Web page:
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December 6 : 2018  
Skill Set: AR Lubrication

The AR is like an internal combustion engine. There’s a lot of friction – and associated heat and wear – that occurs during a shot. Even more so when firing multiple rounds. The key to having a smooth running, reliable AR is lubrication.

Compared to most rifles and carbines the AR doesn’t have a lot of friction surfaces, but what there are must be lubricated well. There’s aluminum on aluminum contact – a recipe for disaster if not well lubed. Aluminum parts are moving against steel, and there’s steel on steel contact. Without lubrication any of these combinations will start galling, creating more friction and wear, and eventually lock up tight, probably never functioning again.

Most people think the AR is a finicky weapon. “Oh,” they say, “it won’t run when it gets dirty.” So they focus on constantly cleaning the AR, with very little thought given to lubrication. The truth is the AR will run, and run reliably even when it’s filthy. Shootrite Katana #1, built by MHT Defense, has well over twenty thousand rounds through it without ever having been cleaned, or any parts replaced. It has been well lubed the whole time. With ARs lubrication is more of a concern than cleaning. I’m not saying you should run thousands of rounds through it without a cleaning, but I have to admit I clean mine when I think it needs it vs. every time it’s fielded and fired.

To lube the AR we teach using a combination of oil – Slip 2000 EWL – and grease – TW25B. Oil is a great lube, but over time will wick with gravity and start to dry up. Grease is good, but will start to gum up. When using them together each one offsets the other’s deficiency. First you put down a layer of TW25B, working it into the pores of the metal. Then put a layer of oil over the grease. The grease keeps the oil from migrating due to gravity, and the oil prevents the grease from getting caked up. Lubing with these two products works really well.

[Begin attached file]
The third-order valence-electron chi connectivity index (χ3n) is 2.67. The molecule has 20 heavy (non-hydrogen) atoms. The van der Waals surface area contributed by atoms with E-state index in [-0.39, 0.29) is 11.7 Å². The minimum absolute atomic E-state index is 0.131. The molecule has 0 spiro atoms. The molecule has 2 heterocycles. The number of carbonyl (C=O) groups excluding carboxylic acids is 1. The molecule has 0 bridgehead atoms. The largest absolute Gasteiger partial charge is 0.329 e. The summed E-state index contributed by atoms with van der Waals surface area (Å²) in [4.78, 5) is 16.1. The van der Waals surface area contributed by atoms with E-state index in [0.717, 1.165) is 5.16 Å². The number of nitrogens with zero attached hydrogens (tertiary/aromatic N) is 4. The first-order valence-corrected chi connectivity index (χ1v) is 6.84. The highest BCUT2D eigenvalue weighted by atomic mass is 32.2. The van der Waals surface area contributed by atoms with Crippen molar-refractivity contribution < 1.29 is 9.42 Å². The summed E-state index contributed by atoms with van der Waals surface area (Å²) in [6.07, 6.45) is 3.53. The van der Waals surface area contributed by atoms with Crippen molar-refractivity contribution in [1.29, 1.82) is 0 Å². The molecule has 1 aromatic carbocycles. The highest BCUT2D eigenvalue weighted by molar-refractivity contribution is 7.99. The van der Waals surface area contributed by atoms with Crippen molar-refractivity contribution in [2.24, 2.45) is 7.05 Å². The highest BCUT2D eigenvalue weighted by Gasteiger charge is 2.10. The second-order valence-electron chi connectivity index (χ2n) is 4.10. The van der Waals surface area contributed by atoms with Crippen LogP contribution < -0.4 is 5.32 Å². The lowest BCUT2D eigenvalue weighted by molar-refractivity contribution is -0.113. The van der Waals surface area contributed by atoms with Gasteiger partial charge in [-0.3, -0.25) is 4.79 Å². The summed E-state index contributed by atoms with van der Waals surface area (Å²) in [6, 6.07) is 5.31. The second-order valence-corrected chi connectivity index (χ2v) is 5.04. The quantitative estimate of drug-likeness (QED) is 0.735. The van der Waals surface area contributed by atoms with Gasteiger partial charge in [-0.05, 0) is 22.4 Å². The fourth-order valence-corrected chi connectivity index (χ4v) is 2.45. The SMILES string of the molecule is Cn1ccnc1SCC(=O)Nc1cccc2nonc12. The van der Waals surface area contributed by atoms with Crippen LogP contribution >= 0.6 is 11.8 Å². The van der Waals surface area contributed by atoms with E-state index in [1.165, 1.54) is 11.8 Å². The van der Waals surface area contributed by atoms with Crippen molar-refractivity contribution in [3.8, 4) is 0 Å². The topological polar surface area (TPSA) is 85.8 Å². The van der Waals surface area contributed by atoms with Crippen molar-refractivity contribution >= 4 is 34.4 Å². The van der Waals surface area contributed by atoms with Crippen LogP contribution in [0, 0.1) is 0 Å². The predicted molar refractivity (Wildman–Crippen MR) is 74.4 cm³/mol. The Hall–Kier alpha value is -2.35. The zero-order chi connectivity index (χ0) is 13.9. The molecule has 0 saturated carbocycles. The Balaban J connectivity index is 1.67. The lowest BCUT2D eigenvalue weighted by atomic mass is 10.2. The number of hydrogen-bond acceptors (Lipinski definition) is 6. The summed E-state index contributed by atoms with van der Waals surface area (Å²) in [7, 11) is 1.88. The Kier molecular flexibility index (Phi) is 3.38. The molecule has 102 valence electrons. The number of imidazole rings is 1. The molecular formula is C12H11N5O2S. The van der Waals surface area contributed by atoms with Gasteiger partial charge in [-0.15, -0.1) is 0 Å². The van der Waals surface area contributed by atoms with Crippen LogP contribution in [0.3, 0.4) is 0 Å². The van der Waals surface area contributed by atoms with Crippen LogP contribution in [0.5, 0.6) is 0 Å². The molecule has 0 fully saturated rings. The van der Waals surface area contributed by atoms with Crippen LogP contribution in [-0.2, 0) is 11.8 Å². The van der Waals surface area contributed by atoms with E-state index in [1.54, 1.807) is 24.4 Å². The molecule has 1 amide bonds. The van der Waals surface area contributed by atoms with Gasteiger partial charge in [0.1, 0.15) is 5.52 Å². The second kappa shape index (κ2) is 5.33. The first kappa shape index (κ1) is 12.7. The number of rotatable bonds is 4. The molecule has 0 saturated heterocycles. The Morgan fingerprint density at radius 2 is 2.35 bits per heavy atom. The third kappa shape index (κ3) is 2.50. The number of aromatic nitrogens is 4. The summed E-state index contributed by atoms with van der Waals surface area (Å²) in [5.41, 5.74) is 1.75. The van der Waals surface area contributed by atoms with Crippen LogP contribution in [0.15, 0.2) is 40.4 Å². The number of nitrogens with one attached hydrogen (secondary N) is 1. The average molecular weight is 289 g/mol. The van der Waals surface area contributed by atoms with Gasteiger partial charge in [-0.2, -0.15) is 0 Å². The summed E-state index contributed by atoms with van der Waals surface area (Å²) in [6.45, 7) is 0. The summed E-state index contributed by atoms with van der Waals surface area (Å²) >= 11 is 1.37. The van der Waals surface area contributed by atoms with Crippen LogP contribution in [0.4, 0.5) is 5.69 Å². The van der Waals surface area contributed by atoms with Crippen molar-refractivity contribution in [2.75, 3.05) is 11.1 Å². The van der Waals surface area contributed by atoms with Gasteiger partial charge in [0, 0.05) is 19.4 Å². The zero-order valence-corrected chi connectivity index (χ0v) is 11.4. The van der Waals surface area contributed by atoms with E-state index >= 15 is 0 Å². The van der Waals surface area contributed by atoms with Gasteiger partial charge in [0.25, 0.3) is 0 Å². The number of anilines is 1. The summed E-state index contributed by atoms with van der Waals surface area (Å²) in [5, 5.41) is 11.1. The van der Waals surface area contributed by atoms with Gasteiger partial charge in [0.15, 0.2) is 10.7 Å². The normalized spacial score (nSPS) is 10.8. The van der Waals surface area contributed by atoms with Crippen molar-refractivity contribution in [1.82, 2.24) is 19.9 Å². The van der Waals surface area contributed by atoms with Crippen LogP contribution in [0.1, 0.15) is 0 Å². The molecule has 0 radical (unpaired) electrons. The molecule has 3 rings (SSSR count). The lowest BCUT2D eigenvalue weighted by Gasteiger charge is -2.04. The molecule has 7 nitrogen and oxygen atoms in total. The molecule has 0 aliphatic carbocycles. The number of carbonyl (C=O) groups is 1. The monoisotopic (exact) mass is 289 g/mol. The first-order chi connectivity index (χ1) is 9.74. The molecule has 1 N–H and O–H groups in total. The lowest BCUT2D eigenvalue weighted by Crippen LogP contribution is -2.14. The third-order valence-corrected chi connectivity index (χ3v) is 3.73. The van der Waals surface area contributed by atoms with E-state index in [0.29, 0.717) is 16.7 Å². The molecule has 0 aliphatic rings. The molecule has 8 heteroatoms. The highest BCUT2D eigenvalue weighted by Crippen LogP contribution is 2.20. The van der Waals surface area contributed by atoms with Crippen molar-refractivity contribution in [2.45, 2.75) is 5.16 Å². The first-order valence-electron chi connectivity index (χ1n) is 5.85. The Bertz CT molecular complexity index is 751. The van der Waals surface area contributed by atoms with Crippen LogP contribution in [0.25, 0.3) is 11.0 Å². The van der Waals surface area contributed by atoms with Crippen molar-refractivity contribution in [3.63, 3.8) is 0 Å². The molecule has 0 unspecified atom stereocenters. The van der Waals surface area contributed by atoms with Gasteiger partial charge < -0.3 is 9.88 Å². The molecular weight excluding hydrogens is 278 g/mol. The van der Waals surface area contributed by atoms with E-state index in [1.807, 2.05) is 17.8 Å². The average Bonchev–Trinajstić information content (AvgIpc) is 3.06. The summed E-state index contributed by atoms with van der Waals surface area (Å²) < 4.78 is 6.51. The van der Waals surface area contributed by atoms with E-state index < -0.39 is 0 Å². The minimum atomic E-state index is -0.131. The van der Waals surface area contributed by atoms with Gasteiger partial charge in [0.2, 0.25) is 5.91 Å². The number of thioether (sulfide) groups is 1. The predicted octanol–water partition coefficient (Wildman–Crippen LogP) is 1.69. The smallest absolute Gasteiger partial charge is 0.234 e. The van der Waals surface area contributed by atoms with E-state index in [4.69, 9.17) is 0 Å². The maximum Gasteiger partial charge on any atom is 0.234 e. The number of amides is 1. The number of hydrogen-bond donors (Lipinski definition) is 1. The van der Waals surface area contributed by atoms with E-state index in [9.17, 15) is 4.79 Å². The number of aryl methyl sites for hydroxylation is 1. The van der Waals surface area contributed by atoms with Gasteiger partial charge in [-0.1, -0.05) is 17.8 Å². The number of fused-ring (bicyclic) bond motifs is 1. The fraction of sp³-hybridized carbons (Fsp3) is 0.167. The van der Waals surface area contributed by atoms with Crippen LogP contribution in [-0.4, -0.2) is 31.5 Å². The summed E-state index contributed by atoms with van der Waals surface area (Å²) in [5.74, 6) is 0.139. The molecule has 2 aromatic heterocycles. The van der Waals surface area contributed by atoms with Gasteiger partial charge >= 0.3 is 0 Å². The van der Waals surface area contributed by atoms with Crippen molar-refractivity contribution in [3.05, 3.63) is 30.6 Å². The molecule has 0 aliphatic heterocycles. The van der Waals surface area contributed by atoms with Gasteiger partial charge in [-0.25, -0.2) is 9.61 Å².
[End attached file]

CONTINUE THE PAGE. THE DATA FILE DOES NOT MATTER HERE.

The primary points to lube are the bolt carrier, bolt, charging handle and buffer spring. All these parts see a lot of friction, heat and wear. If you look at these parts, for example in the picture above, you’ll actually see the areas that are worn from the contact and friction. The shoulders or rails on the bolt carrier and the gas key and bottom where it resets the hammer need to be well lubed. The bolt has a shoulder in the middle, plus the gas rings and lugs of the bolt, which mate up with the barrel extension. Be sure to put some oil on the extractor and ejector. The charging handle sees a lot of use; lube it with grease and oil on top. The buffer spring is a large friction area - I normally just use oil on it. The trigger group needs very light lubrication, and only at exact point of contact.

As you clean and lube, inspect all small parts for wear. Keep your AR maintained and lubed well and it will serve you for many years, whether you’re burning lots of ammo during training and practice, or it’s resting in storage or transport, waiting for the time it’s needed.

Tiger McKee is director of Shootrite Firearms Academy, located in northern Alabama. He is the author of The Book of Two Guns, AR-15 Skills and Drills, featured on GunTalk’s DVD, “Fighting With The 1911 and has regular columns in Gun Digest and American Handgunner.

www.shootrite.org

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